Vitamin D, curcumin may help clear amyloid plaques found in Alzheimer's
UCLA scientists and colleagues from UC Riverside and the Human BioMolecular Research Institute have found that a form of vitamin D, together with a chemical found in turmeric spice called curcumin, may help stimulate the immune system to clear the brain of amyloid beta, which forms the plaques considered the hallmark of Alzheimer's disease.
The early research findings, which appear in the July issue of the Journal of Alzheimer's Disease, may lead to new approaches in preventing and treating Alzheimer's by utilizing the property of vitamin D3 — a form of vitamin D — both alone and together with natural or synthetic curcumin to boost the immune system in protecting the brain against amyloid beta.
Vitamin D3 is an essential nutrient for bone and immune system health; its main source is sunshine, and it is synthesized through the skin. Deficiencies may occur during winter months or in those who spend a lot of time indoors, such as Alzheimer's patients.
"We hope that vitamin D3 and curcumin, both naturally occurring nutrients, may offer new preventive and treatment possibilities for Alzheimer's disease," said Dr. Milan Fiala, study author and a researcher at the David Geffen School of Medicine at UCLA and the Veterans Affairs Greater Los Angeles Healthcare System.
Using blood samples from nine Alzheimer's patients, one patient with mild cognitive impairment and three healthy control subjects, scientists isolated monocyte cells, which transform into macrophages that act as the immune system's clean-up crew, traveling through the brain and body and gobbling up waste products, including amyloid beta. Researchers incubated the macrophages with amyloid beta, vitamin D3 and natural or synthetic curcumin.
The synthetic curcuminoid compounds were developed in the laboratory of John Cashman at the Human BioMolecular Research Institute, a nonprofit institute dedicated to research on diseases of the human brain.
Researchers found that naturally occurring curcumin was not readily absorbed, that it tended to break down quickly before it could be utilized and that its potency level was low, making it less effective than the new synthetic curcuminoids.
"We think some of the novel synthetic compounds will get around the shortcomings of curcumin and improve the therapeutic efficacy," Cashman said.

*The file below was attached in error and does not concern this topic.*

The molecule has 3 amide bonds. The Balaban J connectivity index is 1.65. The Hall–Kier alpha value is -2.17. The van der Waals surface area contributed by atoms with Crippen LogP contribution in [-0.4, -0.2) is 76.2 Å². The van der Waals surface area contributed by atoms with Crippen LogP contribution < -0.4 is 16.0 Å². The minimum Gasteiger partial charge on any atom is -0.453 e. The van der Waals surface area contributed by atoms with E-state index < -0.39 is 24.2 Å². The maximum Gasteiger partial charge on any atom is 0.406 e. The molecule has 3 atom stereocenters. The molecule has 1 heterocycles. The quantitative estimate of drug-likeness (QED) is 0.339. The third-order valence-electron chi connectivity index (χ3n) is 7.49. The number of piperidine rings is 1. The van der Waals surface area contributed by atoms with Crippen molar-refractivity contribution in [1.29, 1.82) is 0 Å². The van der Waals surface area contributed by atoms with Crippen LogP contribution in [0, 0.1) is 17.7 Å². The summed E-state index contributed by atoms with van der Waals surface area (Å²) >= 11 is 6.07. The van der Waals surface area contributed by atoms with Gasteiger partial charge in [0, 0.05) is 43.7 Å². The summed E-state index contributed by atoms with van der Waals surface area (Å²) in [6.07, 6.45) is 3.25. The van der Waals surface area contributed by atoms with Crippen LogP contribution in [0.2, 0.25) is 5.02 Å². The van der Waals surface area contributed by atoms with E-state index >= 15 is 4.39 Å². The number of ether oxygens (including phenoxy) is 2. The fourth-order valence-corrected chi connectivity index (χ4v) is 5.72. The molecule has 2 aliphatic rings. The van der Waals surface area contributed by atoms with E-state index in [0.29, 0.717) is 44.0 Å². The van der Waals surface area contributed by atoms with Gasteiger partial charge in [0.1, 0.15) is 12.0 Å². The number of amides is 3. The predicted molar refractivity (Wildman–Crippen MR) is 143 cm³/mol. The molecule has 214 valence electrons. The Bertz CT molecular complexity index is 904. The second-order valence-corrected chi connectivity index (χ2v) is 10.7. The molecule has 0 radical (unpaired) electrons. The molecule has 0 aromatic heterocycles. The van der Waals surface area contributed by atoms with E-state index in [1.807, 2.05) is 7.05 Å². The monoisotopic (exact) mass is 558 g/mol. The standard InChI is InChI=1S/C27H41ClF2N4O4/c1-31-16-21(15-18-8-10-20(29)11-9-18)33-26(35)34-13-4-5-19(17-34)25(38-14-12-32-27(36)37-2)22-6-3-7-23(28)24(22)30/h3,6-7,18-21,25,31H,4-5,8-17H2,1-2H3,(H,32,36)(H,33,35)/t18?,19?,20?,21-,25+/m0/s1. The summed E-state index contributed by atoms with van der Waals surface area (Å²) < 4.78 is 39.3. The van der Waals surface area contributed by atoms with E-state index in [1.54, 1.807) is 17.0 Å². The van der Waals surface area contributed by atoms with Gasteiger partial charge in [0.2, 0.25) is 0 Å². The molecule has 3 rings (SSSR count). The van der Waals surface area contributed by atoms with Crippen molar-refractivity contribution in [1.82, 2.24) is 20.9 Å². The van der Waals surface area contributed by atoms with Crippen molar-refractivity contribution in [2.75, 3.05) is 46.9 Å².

The team discovered that curcuminoids enhanced the surface binding of amyloid beta to macrophages and that vitamin D strongly stimulated the uptake and absorption of amyloid beta in macrophages in a majority of patients.
Previous research by the team demonstrated that the immune genes MGAT III and TLR-3 are associated with the immune system's ability to better ingest amyloid beta. In this earlier work, Fiala noted, it was shown that there are two types of Alzheimer's patients: Type 1 patients, who respond positively to curcuminoids, and Type II patients, who do not.
"Since vitamin D and curcumin work differently with the immune system, we may find that a combination of the two or each used alone may be more effective — depending on the individual patient," he said.
Fiala noted that this is early laboratory research and that no dosage of vitamin D or curcumin can be recommended at this point. Larger vitamin D and curcumin studies with more patients are planned.
The study was funded by the Human BioMolecular Research Institute, the Alzheimer's Association and MP Biomedicals LLC, a global life sciences and diagnostics company dedicated to Alzheimer's disease research. Fiala is a consultant for MP Biomedicals and also served in the company's speakers bureau.
Additional study authors include Ava Masoumi, Ben Goldenson, Hripsime Avagyan, Justin Zaghi, Michelle Mahanian, Martin Hewison, Araceli Espinosa-Jeffrey and Phillip T. Liu, of the David Geffen School of Medicine at UCLA; Senait Ghirami, Ken Abel, Xuying Zheng and John Cashman, of the Human BioMolecular Research Institute; and Mathew Mizwicki, of the department of biochemistry at UC Riverside.
The David Geffen School of Medicine at UCLA, founded in 1951, is the youngest medical school to be ranked among the top 11 in the nation by U.S. News & World Report. The school has more than 2,000 full-time faculty members, including recipients of the Nobel Prize, the Pulitzer Prize and the National Medal of Science.
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